The Reformation produced many who opposed the doctrine of the trinity in favor of the Oneness belief. One prominent antitrinitarian at the time of the Reformation was Michael Servetus (1511 – 1553), an eminent physician from Spain. He had only a few followers, although some historians consider him to be a motivating force for the development of Unitarianism. However, he definitely was not Unitarian, for he acknowledged Jesus as God. The following description of him clearly indicates he was a true Oneness believer: “The denial by Servetus of the tripersonality of the Godhead and the eternality of the Son, along with his anabaptism, made his system abhorrent to Catholics and Protestants alike, in spite of his intense Biblicism, his passionate devotion to the person of Christ, and his Christocentric scheme of the universe.”
Servetus wrote, “There is no other person of God but Christ… the entire Godhead of the Father is in him.” Servetus went so far as to call the doctrine of the trinity a three-headed monster. He believed it necessarily led to polytheism and was a delusion from the devil. He also believed that because the church accepted trinitarianism, God allowed it to come under the rule of the papacy and so to lose Christ. He could not understand why the Protestants would come out of Catholicism but still insist upon retaining the nonbiblical and man-made doctrine of the trinity.
Servetus was burned at the stake in 1553 for his Oneness belief, with the approval of John Calvin (although Calvin would have rather had him beheaded).
Emmanuel Swedenborg (1688 – 1772) was a Swedish philosopher and religious writer who expressed a good understanding of the oneness of God. He taught a number of other doctrines that are very different from what we believe, but he did have a revelation of who Jesus really is. He used the term trinity but said it was only “three modes of manifestation” and not a trinity of eternal persons. He used Colossians 2:9 to prove that all the “trinity” was in Jesus Christ, and he referred to Isaiah 9:6 and John 10:30 to prove that Jesus was the Father. He denied that the Son was begotten from eternity, holding the view that the Son of God was the humanity by which God sent Himself into the world. He also believed that Jesus was Jehovah God who assumed humanity in order to save mankind. Swedenborg wrote: “Whoever does not approach the true God of heaven and earth, cannot have entrance into heaven, because heaven is heaven from that one only God, and that God is Jesus Christ, who is Jehovah the Lord, from eternity the Creator, in time the Redeemer, and to eternity the Regenerator: of consequence, who is at once Father, Son, and Holy Spirit and this is the Gospel which is to be preached.” He saw God (Jesus) as composed of Father, Son, and Spirit just as man is composed of soul, body, and spirit – an analogy not particularly appropriate. However, Swedenborg’s explanation of the Godhead is strikingly similar to that of modern Oneness believers.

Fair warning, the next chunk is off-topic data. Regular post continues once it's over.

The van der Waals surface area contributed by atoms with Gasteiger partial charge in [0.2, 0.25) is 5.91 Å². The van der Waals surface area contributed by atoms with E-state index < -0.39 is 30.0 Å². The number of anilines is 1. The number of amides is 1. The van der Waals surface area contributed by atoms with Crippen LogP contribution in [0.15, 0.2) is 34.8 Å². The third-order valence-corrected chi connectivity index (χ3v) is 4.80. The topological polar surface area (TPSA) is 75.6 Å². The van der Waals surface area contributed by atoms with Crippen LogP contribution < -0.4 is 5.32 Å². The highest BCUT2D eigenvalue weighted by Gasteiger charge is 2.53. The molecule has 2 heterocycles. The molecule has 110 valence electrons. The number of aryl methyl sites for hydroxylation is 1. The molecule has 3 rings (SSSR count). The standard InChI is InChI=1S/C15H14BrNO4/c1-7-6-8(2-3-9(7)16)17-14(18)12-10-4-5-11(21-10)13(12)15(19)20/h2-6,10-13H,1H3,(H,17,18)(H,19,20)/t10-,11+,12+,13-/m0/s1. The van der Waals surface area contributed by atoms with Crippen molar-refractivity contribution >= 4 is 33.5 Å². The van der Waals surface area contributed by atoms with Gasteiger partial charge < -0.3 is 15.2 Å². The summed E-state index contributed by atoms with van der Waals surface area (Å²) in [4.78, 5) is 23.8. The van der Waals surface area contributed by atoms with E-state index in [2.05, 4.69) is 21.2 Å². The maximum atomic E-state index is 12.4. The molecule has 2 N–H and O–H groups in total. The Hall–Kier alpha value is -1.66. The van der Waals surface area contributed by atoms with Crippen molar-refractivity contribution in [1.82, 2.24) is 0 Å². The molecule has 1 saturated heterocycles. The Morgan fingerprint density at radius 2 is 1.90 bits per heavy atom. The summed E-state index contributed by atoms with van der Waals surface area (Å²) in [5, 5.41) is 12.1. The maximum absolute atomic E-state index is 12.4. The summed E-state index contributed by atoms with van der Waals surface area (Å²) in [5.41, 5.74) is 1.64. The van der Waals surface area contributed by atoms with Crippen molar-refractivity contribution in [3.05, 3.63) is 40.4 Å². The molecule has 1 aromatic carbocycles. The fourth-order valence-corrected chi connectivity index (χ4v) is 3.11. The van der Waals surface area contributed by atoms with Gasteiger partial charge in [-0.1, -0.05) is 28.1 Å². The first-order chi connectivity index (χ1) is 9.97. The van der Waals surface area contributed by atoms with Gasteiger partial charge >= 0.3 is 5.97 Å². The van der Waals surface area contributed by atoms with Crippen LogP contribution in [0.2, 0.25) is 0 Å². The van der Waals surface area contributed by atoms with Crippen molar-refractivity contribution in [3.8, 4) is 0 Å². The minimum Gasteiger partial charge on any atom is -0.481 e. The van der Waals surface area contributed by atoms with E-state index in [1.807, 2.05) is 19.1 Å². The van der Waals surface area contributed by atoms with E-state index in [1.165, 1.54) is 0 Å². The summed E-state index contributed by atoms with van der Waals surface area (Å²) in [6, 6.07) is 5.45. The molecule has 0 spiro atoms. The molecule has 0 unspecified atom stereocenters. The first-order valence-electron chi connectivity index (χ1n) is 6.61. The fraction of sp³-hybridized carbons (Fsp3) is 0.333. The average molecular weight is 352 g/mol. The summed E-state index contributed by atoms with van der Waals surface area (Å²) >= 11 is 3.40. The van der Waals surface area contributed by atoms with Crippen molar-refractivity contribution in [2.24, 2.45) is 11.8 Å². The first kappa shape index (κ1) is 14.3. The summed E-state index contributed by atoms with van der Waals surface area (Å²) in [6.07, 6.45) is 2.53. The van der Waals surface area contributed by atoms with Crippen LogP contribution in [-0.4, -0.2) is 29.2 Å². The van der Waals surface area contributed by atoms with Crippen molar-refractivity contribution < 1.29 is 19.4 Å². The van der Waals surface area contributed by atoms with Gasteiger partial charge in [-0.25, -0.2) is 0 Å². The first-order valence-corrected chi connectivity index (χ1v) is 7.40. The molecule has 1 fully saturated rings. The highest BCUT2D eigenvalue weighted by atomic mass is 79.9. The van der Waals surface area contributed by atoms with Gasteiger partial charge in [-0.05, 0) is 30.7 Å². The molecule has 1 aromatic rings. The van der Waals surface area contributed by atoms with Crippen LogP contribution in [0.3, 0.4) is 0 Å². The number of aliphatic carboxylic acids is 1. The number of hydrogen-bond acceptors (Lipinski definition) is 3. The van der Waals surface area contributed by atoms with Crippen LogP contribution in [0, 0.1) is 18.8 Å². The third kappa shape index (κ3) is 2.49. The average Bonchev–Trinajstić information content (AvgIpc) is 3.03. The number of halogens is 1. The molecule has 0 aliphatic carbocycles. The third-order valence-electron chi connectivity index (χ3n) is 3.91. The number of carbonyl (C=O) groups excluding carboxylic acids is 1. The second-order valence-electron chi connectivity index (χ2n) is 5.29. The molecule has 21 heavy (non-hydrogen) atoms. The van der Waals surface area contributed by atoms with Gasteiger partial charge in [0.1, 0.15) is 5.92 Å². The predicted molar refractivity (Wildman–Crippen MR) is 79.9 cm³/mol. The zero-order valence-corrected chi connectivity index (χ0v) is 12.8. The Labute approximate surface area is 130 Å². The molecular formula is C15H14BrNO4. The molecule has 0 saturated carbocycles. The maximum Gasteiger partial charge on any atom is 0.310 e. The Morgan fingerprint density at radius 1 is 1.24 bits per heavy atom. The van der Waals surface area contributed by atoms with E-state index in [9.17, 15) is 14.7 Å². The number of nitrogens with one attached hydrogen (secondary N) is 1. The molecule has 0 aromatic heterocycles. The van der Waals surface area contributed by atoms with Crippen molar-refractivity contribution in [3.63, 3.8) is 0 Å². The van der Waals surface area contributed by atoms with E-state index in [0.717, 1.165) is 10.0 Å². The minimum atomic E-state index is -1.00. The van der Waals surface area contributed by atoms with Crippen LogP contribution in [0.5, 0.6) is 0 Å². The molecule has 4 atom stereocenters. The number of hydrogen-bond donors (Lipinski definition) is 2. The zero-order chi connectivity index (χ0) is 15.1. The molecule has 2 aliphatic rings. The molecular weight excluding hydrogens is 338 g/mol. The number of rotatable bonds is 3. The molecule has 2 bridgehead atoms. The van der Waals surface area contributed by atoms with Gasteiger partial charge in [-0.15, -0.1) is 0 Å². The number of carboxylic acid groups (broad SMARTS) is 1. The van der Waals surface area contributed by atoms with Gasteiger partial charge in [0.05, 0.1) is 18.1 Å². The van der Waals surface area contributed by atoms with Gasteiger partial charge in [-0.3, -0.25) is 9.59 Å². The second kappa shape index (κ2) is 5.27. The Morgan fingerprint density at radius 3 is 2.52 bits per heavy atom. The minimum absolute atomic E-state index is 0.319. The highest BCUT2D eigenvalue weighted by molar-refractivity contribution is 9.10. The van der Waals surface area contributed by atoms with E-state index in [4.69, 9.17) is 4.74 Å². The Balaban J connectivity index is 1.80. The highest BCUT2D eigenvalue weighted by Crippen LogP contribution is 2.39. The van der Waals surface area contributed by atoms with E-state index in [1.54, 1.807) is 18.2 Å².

The nineteenth century saw the emergence of Oneness writers. A Oneness believer in America was a Presbyterian minister named John Miller. In his book, Is God a Trinity? written in 1876, he used terminology slightly different from that of modern Oneness writers, but the beliefs he expressed are basically identical to those of Oneness believers today. It is amazing to read his book and see how closely he parallels modern Oneness teaching, including his treatment of Matthew 28:19. Miller believed that the doctrine of the trinity was not biblical and that it greatly hindered the church in reaching out to Jews and Muslims. He emphatically declared the full deity of Jesus Christ.
Oneness believers also existed in nineteenth century England. David Campbell reported finding a book written in 1828 that taught Oneness. The author was John Clowes, pastor of St. John’s Church in Manchester.
In the twentieth century, the most significant Oneness force has been the Oneness Pentecostals, although some scholars classify the noted neo-orthodox theologian Karl Barth as modalist (Oneness). Charles Parham, the first leader in the twentieth century Oneness movement, began to administer water baptism in Jesus’ name, although he apparently did not link this practice with an explicit denial of trinitarianism. After 1913, many rejected the trinitarianism and the trinitarian baptismal formula, thus beginning the modern Oneness movement.
A number of Oneness organizations exist today that are not Pentecostal in name, but still remain true to the Acts 2:38 message. “Then Peter said unto them, Repent, and be baptized every one of you in the name of Jesus Christ for the remission of sins, and ye shall receive the gift of the Holy Ghost.” Many preach the one true God and His being name one as foretold in Zechariah 14:9. “And the LORD shall be king over all the earth: in that day shall there be one LORD, and his name one. ‘ There’s but one Lord and God; and Jesus is His name (Deuteronomy 6:4; Acts 10:36; Colossians 3:17). Salvation consists applying the grace of God by faith unto your baptism in His name. One must keep the whole word of God, and repent of all sin committed. He’s faithful and Just to forgive us then. The speaking of tongues is a spiritual gift given by God, but not required by Him for salvation.